Tuesday, February 10, 2009 - 3:05pm
1.5 hours (actually 80 minutes)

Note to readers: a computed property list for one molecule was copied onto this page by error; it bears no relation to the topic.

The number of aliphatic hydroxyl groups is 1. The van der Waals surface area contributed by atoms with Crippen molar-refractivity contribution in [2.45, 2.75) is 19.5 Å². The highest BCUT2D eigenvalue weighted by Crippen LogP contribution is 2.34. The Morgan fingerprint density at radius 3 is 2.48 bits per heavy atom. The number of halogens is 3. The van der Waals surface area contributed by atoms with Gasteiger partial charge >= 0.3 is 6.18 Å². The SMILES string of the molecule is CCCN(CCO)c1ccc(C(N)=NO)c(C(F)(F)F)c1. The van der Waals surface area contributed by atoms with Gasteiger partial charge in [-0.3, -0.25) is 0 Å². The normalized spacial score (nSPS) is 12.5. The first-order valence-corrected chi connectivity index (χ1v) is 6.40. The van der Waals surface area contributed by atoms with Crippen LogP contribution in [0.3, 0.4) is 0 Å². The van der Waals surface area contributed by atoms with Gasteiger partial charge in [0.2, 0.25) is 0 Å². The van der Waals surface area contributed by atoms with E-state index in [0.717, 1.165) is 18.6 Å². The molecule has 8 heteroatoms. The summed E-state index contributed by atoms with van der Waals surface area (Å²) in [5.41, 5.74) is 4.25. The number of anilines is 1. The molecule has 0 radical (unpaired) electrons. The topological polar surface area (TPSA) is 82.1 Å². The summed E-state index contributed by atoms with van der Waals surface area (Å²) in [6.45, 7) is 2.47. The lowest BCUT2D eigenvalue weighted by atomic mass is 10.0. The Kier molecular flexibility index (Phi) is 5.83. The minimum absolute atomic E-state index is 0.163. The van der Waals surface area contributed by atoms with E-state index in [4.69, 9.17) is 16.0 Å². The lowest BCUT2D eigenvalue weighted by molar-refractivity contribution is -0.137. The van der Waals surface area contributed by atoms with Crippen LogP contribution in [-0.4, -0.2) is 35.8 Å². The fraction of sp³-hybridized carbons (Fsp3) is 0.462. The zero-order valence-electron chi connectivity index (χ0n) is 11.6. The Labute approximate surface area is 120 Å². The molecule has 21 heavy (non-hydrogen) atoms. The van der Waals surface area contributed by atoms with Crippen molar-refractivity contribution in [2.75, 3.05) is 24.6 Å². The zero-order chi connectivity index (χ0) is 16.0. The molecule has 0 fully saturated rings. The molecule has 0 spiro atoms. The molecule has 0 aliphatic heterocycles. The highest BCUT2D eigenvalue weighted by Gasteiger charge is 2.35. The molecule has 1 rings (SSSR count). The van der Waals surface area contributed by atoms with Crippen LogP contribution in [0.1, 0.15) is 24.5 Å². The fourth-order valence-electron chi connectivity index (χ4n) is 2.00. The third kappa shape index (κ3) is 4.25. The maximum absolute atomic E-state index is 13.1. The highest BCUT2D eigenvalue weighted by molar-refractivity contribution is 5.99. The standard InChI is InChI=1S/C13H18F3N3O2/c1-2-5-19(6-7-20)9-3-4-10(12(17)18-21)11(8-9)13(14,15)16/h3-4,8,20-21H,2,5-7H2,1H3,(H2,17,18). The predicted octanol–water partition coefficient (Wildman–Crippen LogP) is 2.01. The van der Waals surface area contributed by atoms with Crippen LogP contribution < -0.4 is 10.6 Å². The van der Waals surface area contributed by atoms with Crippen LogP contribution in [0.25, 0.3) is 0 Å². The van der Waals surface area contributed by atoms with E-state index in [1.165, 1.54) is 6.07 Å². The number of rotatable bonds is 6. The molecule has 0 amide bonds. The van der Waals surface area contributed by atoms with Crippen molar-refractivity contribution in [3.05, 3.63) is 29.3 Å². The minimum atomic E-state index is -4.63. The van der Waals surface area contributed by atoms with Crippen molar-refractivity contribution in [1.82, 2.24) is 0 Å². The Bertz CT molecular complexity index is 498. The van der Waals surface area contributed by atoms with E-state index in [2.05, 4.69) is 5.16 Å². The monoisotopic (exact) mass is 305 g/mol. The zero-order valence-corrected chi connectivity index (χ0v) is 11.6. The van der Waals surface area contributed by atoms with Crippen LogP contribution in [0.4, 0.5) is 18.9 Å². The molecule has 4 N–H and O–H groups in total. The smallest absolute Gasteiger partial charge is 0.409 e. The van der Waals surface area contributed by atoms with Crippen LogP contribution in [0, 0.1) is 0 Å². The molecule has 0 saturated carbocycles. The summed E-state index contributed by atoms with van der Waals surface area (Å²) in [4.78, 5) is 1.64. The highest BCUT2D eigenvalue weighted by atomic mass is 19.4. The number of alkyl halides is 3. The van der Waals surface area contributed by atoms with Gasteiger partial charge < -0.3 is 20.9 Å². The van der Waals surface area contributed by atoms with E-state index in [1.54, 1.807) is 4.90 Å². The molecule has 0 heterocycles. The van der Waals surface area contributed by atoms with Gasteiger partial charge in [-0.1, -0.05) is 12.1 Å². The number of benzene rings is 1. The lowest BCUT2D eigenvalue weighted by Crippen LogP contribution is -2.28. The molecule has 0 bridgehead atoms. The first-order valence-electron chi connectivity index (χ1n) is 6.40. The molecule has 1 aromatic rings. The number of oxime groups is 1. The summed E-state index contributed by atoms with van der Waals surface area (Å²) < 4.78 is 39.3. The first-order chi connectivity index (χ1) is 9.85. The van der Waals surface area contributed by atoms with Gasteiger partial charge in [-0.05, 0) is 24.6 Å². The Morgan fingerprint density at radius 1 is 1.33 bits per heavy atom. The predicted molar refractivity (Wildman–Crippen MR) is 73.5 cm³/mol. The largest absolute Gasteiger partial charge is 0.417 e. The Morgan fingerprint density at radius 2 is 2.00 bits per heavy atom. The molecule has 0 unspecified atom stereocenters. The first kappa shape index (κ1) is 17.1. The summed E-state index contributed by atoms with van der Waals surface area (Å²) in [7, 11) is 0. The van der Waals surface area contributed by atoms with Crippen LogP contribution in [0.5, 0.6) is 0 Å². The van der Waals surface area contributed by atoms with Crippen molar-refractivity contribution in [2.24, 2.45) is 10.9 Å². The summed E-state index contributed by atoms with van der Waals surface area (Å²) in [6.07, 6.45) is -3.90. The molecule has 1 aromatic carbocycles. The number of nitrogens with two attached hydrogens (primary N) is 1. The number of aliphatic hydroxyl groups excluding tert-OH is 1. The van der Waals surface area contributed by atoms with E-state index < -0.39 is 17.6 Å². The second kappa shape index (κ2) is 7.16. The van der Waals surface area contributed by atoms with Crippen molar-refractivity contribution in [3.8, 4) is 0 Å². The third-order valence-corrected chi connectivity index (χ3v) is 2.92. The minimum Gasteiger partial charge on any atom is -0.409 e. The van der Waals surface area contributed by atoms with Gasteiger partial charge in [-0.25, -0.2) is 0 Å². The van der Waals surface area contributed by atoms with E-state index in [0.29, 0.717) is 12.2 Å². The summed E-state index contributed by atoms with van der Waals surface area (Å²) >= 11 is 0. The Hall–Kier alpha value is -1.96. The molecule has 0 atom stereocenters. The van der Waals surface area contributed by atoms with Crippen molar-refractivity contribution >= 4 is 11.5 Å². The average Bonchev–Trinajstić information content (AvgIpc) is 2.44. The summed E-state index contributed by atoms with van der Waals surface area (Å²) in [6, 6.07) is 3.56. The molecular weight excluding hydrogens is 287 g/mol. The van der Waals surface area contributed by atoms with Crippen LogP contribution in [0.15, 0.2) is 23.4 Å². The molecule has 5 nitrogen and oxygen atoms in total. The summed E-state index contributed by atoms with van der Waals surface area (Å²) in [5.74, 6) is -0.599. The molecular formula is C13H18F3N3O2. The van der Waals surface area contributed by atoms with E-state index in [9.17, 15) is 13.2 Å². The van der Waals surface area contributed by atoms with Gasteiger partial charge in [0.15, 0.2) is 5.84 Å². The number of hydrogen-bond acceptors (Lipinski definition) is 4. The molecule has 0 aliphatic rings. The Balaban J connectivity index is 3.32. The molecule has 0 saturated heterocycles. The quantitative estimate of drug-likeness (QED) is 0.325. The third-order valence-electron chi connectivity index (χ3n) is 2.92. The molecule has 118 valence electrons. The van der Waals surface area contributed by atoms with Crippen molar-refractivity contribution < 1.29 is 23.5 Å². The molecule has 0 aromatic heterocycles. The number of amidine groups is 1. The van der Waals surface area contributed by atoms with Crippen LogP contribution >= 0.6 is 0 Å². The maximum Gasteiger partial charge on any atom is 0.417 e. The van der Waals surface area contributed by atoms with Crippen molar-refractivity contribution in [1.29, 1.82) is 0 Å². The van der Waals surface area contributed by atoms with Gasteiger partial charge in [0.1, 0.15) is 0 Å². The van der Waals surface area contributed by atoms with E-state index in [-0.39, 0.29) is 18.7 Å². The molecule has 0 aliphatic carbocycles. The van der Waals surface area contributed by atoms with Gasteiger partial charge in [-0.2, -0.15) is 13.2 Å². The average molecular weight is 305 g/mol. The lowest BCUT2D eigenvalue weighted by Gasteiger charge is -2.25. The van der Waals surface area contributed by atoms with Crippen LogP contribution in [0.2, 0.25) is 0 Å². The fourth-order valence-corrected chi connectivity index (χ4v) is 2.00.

The transportation problem can be formulated as the problem of finding the optimal way to transport a given measure into another with the same mass. In mathematics, there are at least two different but very important types of optimal transportation: Monge-Kantorovich problem and ramified transportation. In this talk, I will give a brief introduction to the theory of ramified optimal transportation. In terms of applied mathematics, optimal transport paths are used to model many "tree shaped" branching structures, which are commonly found in many living and nonliving systems. Trees, river channel networks, blood vessels, lungs, electrical power supply systems, draining and irrigation systems are just some examples. After briefly describing some basic properties (e.g. existence, regularity) as well as numerical simulation of optimal transport paths, I will use this theory to explain the dynamic formation of tree leaves. On the other hand, optimal transport paths provide excellent examples for studying geodesic problems in quasi-metric spaces, where the distance functions satisfied a relaxed triangle inequality: d(x,y) <= K(d(x,z)+d(z,y)). Then, I will introduce a new concept "dimensional distance" on the space of probability measures. With respect to this new metric, the dimension of a probability measure is just the distance of the measure to any atomic measure. In particular, measures concentrated on self-similar fractals (e.g. Cantor set, fat Cantor sets) will be of great interest to us.